Halfway through the narrow waist of the hourglass, the sand thins to a pause--time momentarily stops. The moon points its divining rod at my thighs, one ovary releases its dewdrop into the dark. Halfway through the month, halfway through the year that marks the middle of my league-long life, I round myself out, I swell like a ball of cotton dropped into water. And my body becomes a bridge, a highway; all my rivers are singing, singing. Only now, when my womb awaits its pearl, when I'm ablush with desire, only now do I feel the tremors of the dead. Their sterile harvest stiffens my joints; their noisy silence pulls my breath back in. Mother country, where is the map? I still don't know what my body knows, nor can I postpone my bewilderment. The flesh and blood of my life snap back: but my spirit, whatever a spirit is, waits for one more chance to break out.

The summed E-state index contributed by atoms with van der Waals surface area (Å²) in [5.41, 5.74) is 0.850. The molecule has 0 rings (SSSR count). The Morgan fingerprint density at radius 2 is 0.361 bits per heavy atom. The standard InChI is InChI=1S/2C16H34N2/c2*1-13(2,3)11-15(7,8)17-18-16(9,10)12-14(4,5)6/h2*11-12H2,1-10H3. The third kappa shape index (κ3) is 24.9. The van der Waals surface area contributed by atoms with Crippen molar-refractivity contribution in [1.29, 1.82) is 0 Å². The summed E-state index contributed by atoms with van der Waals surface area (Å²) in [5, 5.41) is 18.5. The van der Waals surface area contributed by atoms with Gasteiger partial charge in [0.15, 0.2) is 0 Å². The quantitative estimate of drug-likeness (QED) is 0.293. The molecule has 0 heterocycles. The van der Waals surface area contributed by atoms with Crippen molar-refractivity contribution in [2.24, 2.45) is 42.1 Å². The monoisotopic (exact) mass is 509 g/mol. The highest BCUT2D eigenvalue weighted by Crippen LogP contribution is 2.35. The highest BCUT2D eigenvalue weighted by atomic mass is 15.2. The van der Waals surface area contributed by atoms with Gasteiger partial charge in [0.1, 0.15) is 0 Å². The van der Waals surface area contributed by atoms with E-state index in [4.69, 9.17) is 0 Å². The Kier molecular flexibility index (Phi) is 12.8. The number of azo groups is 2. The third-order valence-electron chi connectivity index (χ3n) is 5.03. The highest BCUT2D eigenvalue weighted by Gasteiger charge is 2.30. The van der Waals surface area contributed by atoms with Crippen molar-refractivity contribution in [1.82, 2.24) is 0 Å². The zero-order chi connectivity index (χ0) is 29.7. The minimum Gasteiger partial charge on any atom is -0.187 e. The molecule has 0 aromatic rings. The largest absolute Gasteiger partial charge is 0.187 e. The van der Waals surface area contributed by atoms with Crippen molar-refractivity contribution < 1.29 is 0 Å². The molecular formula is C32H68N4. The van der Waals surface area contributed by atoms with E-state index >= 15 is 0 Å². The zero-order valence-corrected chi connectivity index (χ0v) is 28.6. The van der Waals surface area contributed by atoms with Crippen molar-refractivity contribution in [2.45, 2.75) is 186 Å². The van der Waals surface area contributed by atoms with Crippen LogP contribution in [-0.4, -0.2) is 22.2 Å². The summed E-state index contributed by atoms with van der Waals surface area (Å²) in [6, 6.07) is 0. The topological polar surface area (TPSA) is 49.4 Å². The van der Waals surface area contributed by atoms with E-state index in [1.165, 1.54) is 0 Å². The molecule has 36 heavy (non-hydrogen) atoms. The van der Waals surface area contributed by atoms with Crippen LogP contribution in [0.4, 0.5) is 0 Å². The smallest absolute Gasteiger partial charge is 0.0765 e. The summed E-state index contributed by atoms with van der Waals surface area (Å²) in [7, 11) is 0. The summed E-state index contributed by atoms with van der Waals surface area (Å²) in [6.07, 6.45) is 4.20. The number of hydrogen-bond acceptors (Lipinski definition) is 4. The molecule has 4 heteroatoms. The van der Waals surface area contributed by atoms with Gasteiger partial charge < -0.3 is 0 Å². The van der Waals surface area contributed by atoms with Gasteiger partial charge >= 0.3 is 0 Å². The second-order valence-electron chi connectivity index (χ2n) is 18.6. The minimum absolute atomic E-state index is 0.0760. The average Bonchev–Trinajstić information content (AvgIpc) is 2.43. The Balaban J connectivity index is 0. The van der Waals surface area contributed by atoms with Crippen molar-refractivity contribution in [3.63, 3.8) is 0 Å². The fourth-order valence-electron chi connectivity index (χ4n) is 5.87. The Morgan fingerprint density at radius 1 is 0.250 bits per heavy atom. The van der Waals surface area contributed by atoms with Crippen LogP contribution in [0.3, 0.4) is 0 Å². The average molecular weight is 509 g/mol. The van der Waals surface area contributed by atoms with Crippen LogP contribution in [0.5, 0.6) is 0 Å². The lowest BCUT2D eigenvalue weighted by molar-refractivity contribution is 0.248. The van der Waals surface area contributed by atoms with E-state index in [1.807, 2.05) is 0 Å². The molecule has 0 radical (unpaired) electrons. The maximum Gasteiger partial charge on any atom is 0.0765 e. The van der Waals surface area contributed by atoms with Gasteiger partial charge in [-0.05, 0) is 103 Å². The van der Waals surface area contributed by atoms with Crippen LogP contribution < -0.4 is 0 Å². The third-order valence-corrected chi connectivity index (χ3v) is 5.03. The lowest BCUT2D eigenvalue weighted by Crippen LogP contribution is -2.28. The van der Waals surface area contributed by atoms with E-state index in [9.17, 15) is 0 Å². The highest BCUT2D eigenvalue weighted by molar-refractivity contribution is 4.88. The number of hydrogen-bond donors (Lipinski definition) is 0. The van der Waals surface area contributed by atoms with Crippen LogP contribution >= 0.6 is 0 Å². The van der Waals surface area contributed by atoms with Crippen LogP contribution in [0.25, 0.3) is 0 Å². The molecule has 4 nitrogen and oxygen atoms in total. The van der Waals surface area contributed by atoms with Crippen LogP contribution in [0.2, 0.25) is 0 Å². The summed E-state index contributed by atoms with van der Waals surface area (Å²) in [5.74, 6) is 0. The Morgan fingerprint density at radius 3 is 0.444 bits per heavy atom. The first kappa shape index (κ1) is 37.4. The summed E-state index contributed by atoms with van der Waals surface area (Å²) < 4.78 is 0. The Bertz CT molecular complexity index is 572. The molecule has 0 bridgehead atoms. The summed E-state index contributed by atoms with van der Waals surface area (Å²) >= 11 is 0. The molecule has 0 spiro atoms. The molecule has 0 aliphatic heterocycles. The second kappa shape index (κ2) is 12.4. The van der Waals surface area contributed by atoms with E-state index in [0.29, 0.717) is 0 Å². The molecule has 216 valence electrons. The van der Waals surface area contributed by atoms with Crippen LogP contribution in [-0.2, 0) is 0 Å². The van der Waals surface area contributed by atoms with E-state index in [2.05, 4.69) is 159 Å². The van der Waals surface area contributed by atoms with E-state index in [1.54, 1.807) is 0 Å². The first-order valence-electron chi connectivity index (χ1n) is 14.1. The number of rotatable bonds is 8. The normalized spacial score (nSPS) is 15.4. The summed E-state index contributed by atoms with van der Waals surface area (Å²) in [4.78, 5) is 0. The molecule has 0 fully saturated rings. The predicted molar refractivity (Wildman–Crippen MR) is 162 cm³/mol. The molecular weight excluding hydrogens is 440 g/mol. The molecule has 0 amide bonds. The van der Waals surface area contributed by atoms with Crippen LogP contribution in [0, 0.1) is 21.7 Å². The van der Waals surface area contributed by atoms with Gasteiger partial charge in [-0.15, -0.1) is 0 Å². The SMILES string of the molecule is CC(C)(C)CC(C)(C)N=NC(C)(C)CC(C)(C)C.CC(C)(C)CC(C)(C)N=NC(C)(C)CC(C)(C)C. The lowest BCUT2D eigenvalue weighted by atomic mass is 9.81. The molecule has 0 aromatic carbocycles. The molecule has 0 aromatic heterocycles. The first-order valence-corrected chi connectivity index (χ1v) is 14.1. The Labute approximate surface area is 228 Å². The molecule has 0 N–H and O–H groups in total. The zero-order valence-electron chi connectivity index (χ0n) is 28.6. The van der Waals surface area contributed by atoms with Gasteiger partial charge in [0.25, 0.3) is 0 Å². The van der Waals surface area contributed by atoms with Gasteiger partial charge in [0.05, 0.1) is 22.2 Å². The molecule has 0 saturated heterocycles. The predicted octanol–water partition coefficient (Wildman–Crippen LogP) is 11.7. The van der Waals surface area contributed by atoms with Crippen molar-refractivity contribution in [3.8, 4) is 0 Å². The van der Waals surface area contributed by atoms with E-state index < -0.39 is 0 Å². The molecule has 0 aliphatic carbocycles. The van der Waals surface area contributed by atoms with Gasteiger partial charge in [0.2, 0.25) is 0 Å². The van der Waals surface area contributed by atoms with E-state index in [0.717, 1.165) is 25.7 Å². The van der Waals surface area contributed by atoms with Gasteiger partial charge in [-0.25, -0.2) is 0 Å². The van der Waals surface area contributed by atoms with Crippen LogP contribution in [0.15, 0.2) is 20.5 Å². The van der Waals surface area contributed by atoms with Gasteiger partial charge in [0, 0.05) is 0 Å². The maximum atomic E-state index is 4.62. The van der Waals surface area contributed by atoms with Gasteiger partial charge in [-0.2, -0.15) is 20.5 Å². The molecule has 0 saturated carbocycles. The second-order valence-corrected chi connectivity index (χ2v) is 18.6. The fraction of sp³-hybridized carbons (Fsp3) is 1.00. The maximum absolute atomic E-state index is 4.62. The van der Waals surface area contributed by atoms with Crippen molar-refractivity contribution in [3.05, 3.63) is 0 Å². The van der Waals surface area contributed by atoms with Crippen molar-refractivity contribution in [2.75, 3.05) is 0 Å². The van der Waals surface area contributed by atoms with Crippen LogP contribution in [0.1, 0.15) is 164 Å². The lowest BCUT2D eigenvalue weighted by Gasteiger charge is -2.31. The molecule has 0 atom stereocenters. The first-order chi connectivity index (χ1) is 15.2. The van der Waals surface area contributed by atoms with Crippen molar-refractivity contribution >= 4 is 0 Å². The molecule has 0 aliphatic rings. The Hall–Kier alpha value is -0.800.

From "The Enchanted Room, Poems by Maurya Simon" (Copper Canyon Press, POB 271, Port Townsend, Washington 98368: $9, paperback; 105 pp.). Simon, 36, who was born in New York and grew up in Europe and Southern California, now lives on Mount Baldy and teaches writing at Scripps College and UC Riverside. Her work has been published in Poetry magazine, Grand Street, and elsewhere. This is her first book. 1986 Maurya Simon, by permission. Mittelschmerz: German, "middle sorrow," ovulation.